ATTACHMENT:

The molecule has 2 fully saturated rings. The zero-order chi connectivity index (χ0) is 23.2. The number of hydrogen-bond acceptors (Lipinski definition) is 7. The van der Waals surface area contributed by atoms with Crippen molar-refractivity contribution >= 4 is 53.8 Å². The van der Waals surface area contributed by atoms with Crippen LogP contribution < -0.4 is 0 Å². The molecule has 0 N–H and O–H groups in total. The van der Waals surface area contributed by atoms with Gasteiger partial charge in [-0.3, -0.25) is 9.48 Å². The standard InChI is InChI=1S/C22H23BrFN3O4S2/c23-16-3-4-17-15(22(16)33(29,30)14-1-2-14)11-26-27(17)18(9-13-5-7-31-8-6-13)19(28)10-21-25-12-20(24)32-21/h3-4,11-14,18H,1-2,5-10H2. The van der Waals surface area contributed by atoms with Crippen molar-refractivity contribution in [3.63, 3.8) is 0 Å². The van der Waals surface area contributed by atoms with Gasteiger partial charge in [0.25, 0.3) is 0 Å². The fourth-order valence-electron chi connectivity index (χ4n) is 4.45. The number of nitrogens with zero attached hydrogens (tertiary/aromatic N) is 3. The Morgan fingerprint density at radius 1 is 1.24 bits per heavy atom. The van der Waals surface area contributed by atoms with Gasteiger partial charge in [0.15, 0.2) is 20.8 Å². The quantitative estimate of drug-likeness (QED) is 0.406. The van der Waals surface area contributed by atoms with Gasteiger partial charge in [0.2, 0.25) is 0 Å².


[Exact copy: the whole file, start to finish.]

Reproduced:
The molecule has 2 fully saturated rings. The zero-order chi connectivity index (χ0) is 23.2. The number of hydrogen-bond acceptors (Lipinski definition) is 7. The van der Waals surface area contributed by atoms with Crippen molar-refractivity contribution >= 4 is 53.8 Å². The van der Waals surface area contributed by atoms with Crippen LogP contribution < -0.4 is 0 Å². The molecule has 0 N–H and O–H groups in total. The van der Waals surface area contributed by atoms with Gasteiger partial charge in [-0.3, -0.25) is 9.48 Å². The standard InChI is InChI=1S/C22H23BrFN3O4S2/c23-16-3-4-17-15(22(16)33(29,30)14-1-2-14)11-26-27(17)18(9-13-5-7-31-8-6-13)19(28)10-21-25-12-20(24)32-21/h3-4,11-14,18H,1-2,5-10H2. The van der Waals surface area contributed by atoms with Crippen molar-refractivity contribution in [3.63, 3.8) is 0 Å². The van der Waals surface area contributed by atoms with Gasteiger partial charge in [0.25, 0.3) is 0 Å². The fourth-order valence-electron chi connectivity index (χ4n) is 4.45. The number of nitrogens with zero attached hydrogens (tertiary/aromatic N) is 3. The Morgan fingerprint density at radius 1 is 1.24 bits per heavy atom. The van der Waals surface area contributed by atoms with Gasteiger partial charge in [0.15, 0.2) is 20.8 Å². The quantitative estimate of drug-likeness (QED) is 0.406. The van der Waals surface area contributed by atoms with Gasteiger partial charge in [0.2, 0.25) is 0 Å².